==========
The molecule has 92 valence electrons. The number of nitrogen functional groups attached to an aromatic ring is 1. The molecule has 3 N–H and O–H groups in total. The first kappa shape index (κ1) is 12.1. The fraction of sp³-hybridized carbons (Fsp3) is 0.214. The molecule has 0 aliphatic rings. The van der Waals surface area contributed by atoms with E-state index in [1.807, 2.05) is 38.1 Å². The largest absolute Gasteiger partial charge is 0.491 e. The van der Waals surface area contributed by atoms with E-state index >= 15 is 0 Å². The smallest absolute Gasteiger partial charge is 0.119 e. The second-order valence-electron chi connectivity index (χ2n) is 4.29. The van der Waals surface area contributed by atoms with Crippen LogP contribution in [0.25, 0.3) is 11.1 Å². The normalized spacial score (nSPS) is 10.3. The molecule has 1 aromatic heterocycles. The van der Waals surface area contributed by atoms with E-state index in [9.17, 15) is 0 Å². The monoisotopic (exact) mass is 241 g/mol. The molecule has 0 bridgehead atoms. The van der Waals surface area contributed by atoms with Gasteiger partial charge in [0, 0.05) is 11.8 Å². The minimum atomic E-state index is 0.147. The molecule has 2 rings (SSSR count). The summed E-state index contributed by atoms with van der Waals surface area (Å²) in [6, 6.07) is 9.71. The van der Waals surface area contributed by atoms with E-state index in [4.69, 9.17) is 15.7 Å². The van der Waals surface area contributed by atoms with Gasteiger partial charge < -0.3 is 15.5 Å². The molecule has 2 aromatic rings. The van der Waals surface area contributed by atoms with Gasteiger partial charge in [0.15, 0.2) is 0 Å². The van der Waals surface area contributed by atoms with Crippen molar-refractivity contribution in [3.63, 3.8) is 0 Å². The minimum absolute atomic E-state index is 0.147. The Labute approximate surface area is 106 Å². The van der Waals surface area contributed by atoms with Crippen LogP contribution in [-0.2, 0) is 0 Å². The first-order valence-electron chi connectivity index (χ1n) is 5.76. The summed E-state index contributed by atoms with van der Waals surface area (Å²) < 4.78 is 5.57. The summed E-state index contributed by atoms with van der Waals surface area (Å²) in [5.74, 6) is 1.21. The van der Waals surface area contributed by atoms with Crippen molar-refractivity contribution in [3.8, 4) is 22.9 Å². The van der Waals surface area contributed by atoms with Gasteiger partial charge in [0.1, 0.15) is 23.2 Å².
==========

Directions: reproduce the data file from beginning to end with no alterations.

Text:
The molecule has 92 valence electrons. The number of nitrogen functional groups attached to an aromatic ring is 1. The molecule has 3 N–H and O–H groups in total. The first kappa shape index (κ1) is 12.1. The fraction of sp³-hybridized carbons (Fsp3) is 0.214. The molecule has 0 aliphatic rings. The van der Waals surface area contributed by atoms with E-state index in [1.807, 2.05) is 38.1 Å². The largest absolute Gasteiger partial charge is 0.491 e. The van der Waals surface area contributed by atoms with E-state index >= 15 is 0 Å². The smallest absolute Gasteiger partial charge is 0.119 e. The second-order valence-electron chi connectivity index (χ2n) is 4.29. The van der Waals surface area contributed by atoms with Crippen LogP contribution in [0.25, 0.3) is 11.1 Å². The normalized spacial score (nSPS) is 10.3. The molecule has 1 aromatic heterocycles. The van der Waals surface area contributed by atoms with E-state index in [9.17, 15) is 0 Å². The monoisotopic (exact) mass is 241 g/mol. The molecule has 0 bridgehead atoms. The van der Waals surface area contributed by atoms with Gasteiger partial charge in [0, 0.05) is 11.8 Å². The minimum atomic E-state index is 0.147. The molecule has 2 rings (SSSR count). The summed E-state index contributed by atoms with van der Waals surface area (Å²) in [6, 6.07) is 9.71. The van der Waals surface area contributed by atoms with E-state index in [4.69, 9.17) is 15.7 Å². The van der Waals surface area contributed by atoms with Gasteiger partial charge < -0.3 is 15.5 Å². The molecule has 2 aromatic rings. The van der Waals surface area contributed by atoms with Gasteiger partial charge in [0.15, 0.2) is 0 Å². The van der Waals surface area contributed by atoms with Crippen molar-refractivity contribution in [3.63, 3.8) is 0 Å². The minimum absolute atomic E-state index is 0.147. The Labute approximate surface area is 106 Å². The van der Waals surface area contributed by atoms with Crippen LogP contribution in [-0.2, 0) is 0 Å². The first-order valence-electron chi connectivity index (χ1n) is 5.76. The summed E-state index contributed by atoms with van der Waals surface area (Å²) < 4.78 is 5.57. The summed E-state index contributed by atoms with van der Waals surface area (Å²) in [5.74, 6) is 1.21. The van der Waals surface area contributed by atoms with Crippen molar-refractivity contribution in [3.8, 4) is 22.9 Å². The van der Waals surface area contributed by atoms with Gasteiger partial charge in [0.1, 0.15) is 23.2 Å².